I do not accept all the theories about multiple authors for the Torah and some mysterious redactor putting different texts together to give us the Torah as we have it today. If there was a redactor, he was clearly an idiot for not doing any proofreading and letting such an obvious inconsistency to get through.

If, then, the Torah is one book written by one man after being dictated by one God, then if there are two Heavens and two Earths, each appearance of the word must mean something different. Might the first instance mean energy and matter? If a day isn't a 24 hour day but rather an era, could we say the universe and our world were created over billions of years that were defined over six eras by God in his Torah?

This should not be a shock to anyone. After all, the verb yada can mean to know or to be sexually intimate depending on the context. "An eye for an eye" is not taken literally by Chazal. What's more, we know that Rabbi Akiva held there were deep meanings in every single letter of Torah. If that's the case, where did this puritanical obsession with saying that creation took precisely 144 hours, not a second more or less?

Furthermore, the text itself may give us some clues as to the correctness of this supposition. After Kayin and Hevel are born, the Torah tells us: "And it came to pass at the end of days that Kayin brought of the fruit of the ground an offering unto the Lord." (4:3) Now, the phrase "end of days" usually follows the mention of a proceeding time period (compare 41:1). But where is that mention here? Not in the preceding verse. In fact, the last time "days" is mentioned is during the story of Creation.

Let us take this one step further. In the first chapter of Bereshis, the Torah tells us the overall story of Creation. At the beginning of the second chapter, it reeturns to the events of the sixth day to detail the creation of humankind but it never returns to the original subject, that is, what happened after Creation ended. The narrative simply continues on with Adam and Chavah being placed in Gan Eden, meeting the Nachash, being thrown out and the birth of Kayin and Hevel. Only here, at Bereishis 4:3 does the phrase "end of days" finally appear. Might this suggest that the events surrounding the killing of Hevel signalled the end of the sixth day?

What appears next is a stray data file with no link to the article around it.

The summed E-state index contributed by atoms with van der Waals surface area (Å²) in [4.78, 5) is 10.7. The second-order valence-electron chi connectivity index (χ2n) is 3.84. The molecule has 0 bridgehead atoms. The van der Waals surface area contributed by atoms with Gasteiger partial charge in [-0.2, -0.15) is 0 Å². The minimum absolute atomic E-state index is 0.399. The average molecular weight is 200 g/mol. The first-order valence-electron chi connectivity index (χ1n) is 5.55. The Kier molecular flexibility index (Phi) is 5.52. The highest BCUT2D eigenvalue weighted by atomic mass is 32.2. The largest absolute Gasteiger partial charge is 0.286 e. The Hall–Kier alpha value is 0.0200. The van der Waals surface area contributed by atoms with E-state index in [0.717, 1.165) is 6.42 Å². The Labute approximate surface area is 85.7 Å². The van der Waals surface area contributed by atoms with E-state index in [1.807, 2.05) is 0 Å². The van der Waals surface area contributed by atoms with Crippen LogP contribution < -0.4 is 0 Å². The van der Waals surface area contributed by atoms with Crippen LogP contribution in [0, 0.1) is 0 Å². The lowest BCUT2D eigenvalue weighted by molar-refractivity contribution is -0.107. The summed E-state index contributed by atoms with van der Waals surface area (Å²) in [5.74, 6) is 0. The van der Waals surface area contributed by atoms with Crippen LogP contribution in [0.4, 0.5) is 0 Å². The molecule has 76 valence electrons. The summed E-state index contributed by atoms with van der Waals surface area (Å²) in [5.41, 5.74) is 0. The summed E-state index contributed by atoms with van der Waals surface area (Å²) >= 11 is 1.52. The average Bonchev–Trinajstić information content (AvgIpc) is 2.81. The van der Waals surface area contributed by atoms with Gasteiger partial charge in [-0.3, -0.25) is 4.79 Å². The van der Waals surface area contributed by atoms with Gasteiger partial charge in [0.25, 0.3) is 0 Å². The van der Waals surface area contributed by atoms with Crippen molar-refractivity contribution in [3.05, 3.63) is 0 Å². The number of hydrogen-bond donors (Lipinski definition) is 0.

There may be further support for this from Rashi who comments on Bereshis 1:31, on the words "And God aw all that He had made and behold, it was very good" that "very good" means death was created. Who was the first human being to die? One must say Hevel was.

If there is some element of possibility to this thesis, then how much time passed between the creation of Man and the death of Hevel? A day? A year? A thousand years? If, during Creation time had no meaning like it does today so that the Torah could describe a billion years as a day, how long were Adam and his family around before Kayin killed Hevel? Theoretically it could have been thousands of years.

In short, there is no contradiction between Torah and science. One must simply understand that the Torah must be interpreted in light of scientific fact and the text itself allows that to happen. I could go even further. Given the vast amount of hard evidence that science can present to prove its case for a very old universe, a puritanical insistence that the world is only 5768 years old creates the impression in non-religious Jewish society that Torah beliefs are archaic and irrelevant. After all, if Orthodox Jews believe the world is only 5768 years old, then how meaningful can the rest of our faith be? It is therefore imperative, if we wish to promote kavod haTorah, to see how the Torah itself can yield answers to science's challenges and remain relevant in our lives.

So once again I must ask: Why does the refusal to interpret the first chapter of the Torah with strict, unbending literalness make one a kofer b'ikkar?